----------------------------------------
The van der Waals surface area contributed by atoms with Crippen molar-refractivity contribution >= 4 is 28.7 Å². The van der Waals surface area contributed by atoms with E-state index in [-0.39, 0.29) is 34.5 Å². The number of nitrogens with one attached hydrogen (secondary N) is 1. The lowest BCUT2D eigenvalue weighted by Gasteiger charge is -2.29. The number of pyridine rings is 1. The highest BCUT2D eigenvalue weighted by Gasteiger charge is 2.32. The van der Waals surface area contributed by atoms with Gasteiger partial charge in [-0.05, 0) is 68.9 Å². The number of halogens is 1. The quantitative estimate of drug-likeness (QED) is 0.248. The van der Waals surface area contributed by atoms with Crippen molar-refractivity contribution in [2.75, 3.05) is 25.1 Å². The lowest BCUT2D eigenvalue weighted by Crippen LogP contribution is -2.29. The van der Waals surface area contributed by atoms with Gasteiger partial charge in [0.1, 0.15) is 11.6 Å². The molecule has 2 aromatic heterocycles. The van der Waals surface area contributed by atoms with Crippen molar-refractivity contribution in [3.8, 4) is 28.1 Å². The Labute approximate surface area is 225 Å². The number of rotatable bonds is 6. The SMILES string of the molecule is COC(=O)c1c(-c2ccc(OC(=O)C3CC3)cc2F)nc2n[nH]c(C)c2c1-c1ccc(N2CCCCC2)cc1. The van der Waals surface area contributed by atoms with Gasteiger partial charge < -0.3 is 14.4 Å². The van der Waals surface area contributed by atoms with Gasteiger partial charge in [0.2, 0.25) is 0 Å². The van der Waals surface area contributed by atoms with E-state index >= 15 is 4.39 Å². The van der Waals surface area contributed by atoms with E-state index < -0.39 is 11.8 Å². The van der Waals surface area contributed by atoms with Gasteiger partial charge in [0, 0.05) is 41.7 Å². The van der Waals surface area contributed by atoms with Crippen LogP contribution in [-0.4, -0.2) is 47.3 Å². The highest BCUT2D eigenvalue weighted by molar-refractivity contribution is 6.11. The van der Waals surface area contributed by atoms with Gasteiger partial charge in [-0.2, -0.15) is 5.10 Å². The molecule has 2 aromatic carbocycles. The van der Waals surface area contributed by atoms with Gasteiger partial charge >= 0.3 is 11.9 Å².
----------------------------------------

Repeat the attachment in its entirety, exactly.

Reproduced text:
The van der Waals surface area contributed by atoms with Crippen molar-refractivity contribution >= 4 is 28.7 Å². The van der Waals surface area contributed by atoms with E-state index in [-0.39, 0.29) is 34.5 Å². The number of nitrogens with one attached hydrogen (secondary N) is 1. The lowest BCUT2D eigenvalue weighted by Gasteiger charge is -2.29. The number of pyridine rings is 1. The highest BCUT2D eigenvalue weighted by Gasteiger charge is 2.32. The van der Waals surface area contributed by atoms with Gasteiger partial charge in [-0.05, 0) is 68.9 Å². The number of halogens is 1. The quantitative estimate of drug-likeness (QED) is 0.248. The van der Waals surface area contributed by atoms with Crippen molar-refractivity contribution in [2.75, 3.05) is 25.1 Å². The lowest BCUT2D eigenvalue weighted by Crippen LogP contribution is -2.29. The van der Waals surface area contributed by atoms with Gasteiger partial charge in [0.1, 0.15) is 11.6 Å². The molecule has 2 aromatic heterocycles. The van der Waals surface area contributed by atoms with Crippen molar-refractivity contribution in [3.8, 4) is 28.1 Å². The Labute approximate surface area is 225 Å². The number of rotatable bonds is 6. The SMILES string of the molecule is COC(=O)c1c(-c2ccc(OC(=O)C3CC3)cc2F)nc2n[nH]c(C)c2c1-c1ccc(N2CCCCC2)cc1. The van der Waals surface area contributed by atoms with Gasteiger partial charge < -0.3 is 14.4 Å². The van der Waals surface area contributed by atoms with Gasteiger partial charge in [0.2, 0.25) is 0 Å². The van der Waals surface area contributed by atoms with E-state index >= 15 is 4.39 Å². The van der Waals surface area contributed by atoms with E-state index < -0.39 is 11.8 Å². The van der Waals surface area contributed by atoms with Gasteiger partial charge in [0, 0.05) is 41.7 Å². The van der Waals surface area contributed by atoms with Crippen LogP contribution in [-0.4, -0.2) is 47.3 Å². The highest BCUT2D eigenvalue weighted by molar-refractivity contribution is 6.11. The van der Waals surface area contributed by atoms with Gasteiger partial charge in [-0.2, -0.15) is 5.10 Å². The molecule has 2 aromatic carbocycles. The van der Waals surface area contributed by atoms with Gasteiger partial charge >= 0.3 is 11.9 Å².